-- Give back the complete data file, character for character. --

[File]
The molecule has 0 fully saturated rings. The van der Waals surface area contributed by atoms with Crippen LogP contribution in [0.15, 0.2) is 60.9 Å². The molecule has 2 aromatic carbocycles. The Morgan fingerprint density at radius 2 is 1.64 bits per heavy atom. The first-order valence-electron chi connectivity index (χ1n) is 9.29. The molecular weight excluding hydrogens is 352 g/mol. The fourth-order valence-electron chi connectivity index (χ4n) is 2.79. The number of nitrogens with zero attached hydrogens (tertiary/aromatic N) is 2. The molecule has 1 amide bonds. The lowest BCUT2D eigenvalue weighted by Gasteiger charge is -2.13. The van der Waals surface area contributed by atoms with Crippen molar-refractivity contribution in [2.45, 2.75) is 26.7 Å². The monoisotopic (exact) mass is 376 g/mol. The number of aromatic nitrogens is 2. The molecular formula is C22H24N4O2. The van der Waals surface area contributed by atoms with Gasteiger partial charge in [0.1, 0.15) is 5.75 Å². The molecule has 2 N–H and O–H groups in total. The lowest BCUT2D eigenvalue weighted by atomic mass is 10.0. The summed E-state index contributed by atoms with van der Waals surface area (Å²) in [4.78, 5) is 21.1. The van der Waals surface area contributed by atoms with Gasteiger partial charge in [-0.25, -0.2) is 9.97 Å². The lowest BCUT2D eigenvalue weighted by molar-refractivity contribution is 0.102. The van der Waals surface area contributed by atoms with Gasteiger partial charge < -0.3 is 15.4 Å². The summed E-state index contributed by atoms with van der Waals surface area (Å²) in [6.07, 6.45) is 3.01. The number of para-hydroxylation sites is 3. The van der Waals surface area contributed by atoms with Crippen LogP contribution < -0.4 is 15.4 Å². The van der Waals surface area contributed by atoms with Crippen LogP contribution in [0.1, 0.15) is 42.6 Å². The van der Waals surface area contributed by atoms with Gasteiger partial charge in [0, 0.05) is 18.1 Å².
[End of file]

The molecule has 0 fully saturated rings. The van der Waals surface area contributed by atoms with Crippen LogP contribution in [0.15, 0.2) is 60.9 Å². The molecule has 2 aromatic carbocycles. The Morgan fingerprint density at radius 2 is 1.64 bits per heavy atom. The first-order valence-electron chi connectivity index (χ1n) is 9.29. The molecular weight excluding hydrogens is 352 g/mol. The fourth-order valence-electron chi connectivity index (χ4n) is 2.79. The number of nitrogens with zero attached hydrogens (tertiary/aromatic N) is 2. The molecule has 1 amide bonds. The lowest BCUT2D eigenvalue weighted by Gasteiger charge is -2.13. The van der Waals surface area contributed by atoms with Crippen molar-refractivity contribution in [2.45, 2.75) is 26.7 Å². The monoisotopic (exact) mass is 376 g/mol. The number of aromatic nitrogens is 2. The molecular formula is C22H24N4O2. The van der Waals surface area contributed by atoms with Gasteiger partial charge in [0.1, 0.15) is 5.75 Å². The molecule has 2 N–H and O–H groups in total. The lowest BCUT2D eigenvalue weighted by atomic mass is 10.0. The summed E-state index contributed by atoms with van der Waals surface area (Å²) in [4.78, 5) is 21.1. The van der Waals surface area contributed by atoms with Gasteiger partial charge in [-0.25, -0.2) is 9.97 Å². The lowest BCUT2D eigenvalue weighted by molar-refractivity contribution is 0.102. The van der Waals surface area contributed by atoms with Gasteiger partial charge < -0.3 is 15.4 Å². The summed E-state index contributed by atoms with van der Waals surface area (Å²) in [6.07, 6.45) is 3.01. The number of para-hydroxylation sites is 3. The van der Waals surface area contributed by atoms with Crippen LogP contribution < -0.4 is 15.4 Å². The van der Waals surface area contributed by atoms with Crippen LogP contribution in [0.1, 0.15) is 42.6 Å². The van der Waals surface area contributed by atoms with Gasteiger partial charge in [0, 0.05) is 18.1 Å².